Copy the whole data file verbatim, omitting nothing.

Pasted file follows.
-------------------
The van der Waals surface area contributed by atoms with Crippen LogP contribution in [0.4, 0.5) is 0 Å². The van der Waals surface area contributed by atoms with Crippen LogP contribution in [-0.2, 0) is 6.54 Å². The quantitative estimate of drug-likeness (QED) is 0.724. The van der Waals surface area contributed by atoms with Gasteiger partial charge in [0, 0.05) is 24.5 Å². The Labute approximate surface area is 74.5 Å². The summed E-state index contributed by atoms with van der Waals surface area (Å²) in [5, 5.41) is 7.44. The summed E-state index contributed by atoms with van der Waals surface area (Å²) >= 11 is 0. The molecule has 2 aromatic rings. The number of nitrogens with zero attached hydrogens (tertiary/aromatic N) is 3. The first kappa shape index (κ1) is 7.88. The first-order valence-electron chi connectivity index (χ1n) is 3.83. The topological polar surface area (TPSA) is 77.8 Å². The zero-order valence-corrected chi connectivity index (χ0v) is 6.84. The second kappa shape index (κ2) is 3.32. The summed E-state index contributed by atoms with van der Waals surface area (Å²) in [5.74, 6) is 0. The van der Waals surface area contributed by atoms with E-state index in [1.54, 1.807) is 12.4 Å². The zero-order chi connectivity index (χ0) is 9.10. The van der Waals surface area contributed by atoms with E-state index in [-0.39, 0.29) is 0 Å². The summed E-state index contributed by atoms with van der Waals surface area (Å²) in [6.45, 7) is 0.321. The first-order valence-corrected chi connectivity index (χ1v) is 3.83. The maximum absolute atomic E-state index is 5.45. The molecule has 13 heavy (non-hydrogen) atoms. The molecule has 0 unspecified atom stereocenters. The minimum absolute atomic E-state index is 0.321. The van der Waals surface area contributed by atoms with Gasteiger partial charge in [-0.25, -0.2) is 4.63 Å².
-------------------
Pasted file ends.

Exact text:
The van der Waals surface area contributed by atoms with Crippen LogP contribution in [0.4, 0.5) is 0 Å². The van der Waals surface area contributed by atoms with Crippen LogP contribution in [-0.2, 0) is 6.54 Å². The quantitative estimate of drug-likeness (QED) is 0.724. The van der Waals surface area contributed by atoms with Gasteiger partial charge in [0, 0.05) is 24.5 Å². The Labute approximate surface area is 74.5 Å². The summed E-state index contributed by atoms with van der Waals surface area (Å²) in [5, 5.41) is 7.44. The summed E-state index contributed by atoms with van der Waals surface area (Å²) >= 11 is 0. The molecule has 2 aromatic rings. The number of nitrogens with zero attached hydrogens (tertiary/aromatic N) is 3. The first kappa shape index (κ1) is 7.88. The first-order valence-electron chi connectivity index (χ1n) is 3.83. The topological polar surface area (TPSA) is 77.8 Å². The zero-order valence-corrected chi connectivity index (χ0v) is 6.84. The second kappa shape index (κ2) is 3.32. The summed E-state index contributed by atoms with van der Waals surface area (Å²) in [5.74, 6) is 0. The van der Waals surface area contributed by atoms with E-state index in [1.54, 1.807) is 12.4 Å². The zero-order chi connectivity index (χ0) is 9.10. The van der Waals surface area contributed by atoms with E-state index in [-0.39, 0.29) is 0 Å². The summed E-state index contributed by atoms with van der Waals surface area (Å²) in [6.45, 7) is 0.321. The first-order valence-corrected chi connectivity index (χ1v) is 3.83. The maximum absolute atomic E-state index is 5.45. The molecule has 13 heavy (non-hydrogen) atoms. The molecule has 0 unspecified atom stereocenters. The minimum absolute atomic E-state index is 0.321. The van der Waals surface area contributed by atoms with Gasteiger partial charge in [-0.25, -0.2) is 4.63 Å².